Monday, April 30, 2012

Cohabitation and Commitment

We have talked a fair bit on this website about cohabitation. Indeed, the custom of living together before marriage is now so widespread, and problematic, that even the New York Times recently carried a warning about its downside.

Young people, however, are going to take a lot of convincing that it is not the best way to prepare for marriage. Perhaps that's why the video above, posted on YouTube by someone called PastorPope, takes the viewer by the scruff of the neck and forces him/her to look at the sub-text of the cohabitors' contract.

Yes, it's a bit brutal, but maybe a wake-up call for some...
Thanks to Jennifer Minicus for passing this on.

click here to read whole article and make comments

The above is reposted here from the MercatorNet blog Family Edge.  

For contrast, consider the following, attributed to Goethe.  (The Goethe Society says "it is partly by Goethe, in a way."}

It helps explain the evidence that attitude of bride and groom to marriage is a key determinant of the longevity of the marriage.  In a culture where cohabitation and unilateral, no-fault divorce are normal and common, marriage itself is weakened and seen, to varying degrees, as provisional from the start.  Sadly, the high divorce rate is not just a fact but also reason for weak commitment and a kind of social self-fulfilling prophecy.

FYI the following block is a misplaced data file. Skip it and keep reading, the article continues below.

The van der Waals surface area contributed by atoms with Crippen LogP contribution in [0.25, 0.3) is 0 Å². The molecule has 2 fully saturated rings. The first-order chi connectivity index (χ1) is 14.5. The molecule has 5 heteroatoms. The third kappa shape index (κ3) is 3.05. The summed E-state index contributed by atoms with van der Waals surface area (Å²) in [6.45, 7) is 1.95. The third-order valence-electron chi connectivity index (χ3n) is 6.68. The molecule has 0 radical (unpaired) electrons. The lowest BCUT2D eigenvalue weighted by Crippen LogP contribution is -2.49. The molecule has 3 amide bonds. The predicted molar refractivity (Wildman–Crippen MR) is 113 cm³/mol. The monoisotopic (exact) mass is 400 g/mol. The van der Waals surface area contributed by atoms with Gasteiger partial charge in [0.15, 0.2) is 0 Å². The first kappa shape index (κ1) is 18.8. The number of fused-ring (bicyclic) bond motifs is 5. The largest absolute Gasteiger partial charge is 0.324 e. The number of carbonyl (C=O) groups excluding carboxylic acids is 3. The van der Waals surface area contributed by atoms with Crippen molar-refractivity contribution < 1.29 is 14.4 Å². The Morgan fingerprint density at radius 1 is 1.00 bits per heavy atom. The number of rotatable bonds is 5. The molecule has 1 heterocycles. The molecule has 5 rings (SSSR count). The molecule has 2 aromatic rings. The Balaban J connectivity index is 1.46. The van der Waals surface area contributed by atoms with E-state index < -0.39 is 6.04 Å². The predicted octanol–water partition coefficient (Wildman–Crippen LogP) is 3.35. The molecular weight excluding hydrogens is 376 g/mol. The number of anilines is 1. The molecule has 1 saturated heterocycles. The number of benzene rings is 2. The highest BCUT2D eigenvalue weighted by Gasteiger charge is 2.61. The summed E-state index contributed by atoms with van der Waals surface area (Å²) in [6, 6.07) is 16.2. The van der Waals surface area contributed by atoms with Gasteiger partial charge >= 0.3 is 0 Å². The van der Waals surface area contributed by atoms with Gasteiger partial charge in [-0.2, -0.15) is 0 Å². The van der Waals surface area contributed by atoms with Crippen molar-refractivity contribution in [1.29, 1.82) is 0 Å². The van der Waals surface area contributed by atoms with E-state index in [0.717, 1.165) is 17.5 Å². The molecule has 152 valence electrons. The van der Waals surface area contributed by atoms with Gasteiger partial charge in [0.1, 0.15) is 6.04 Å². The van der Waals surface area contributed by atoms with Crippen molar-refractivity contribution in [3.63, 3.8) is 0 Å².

"Until one is committed, there is hesitancy, the chance to draw back-- Concerning all acts of initiative (and creation), there is one elementary truth that ignorance of which kills countless ideas and splendid plans: that the moment one definitely commits oneself, then Providence moves too. All sorts of things occur to help one that would never otherwise have occurred. A whole stream of events issues from the decision, raising in one's favor all manner of unforeseen incidents and meetings and material assistance, which no man could have dreamed would have come his way. Whatever you can do, or dream you can do, begin it. Boldness has genius, power, and magic in it. Begin it now." 

For a profound philosophical treatment of the issues, see the book by Karol Wojtyla (later John Paul II), Love and Responsibility.)

No comments:

Post a Comment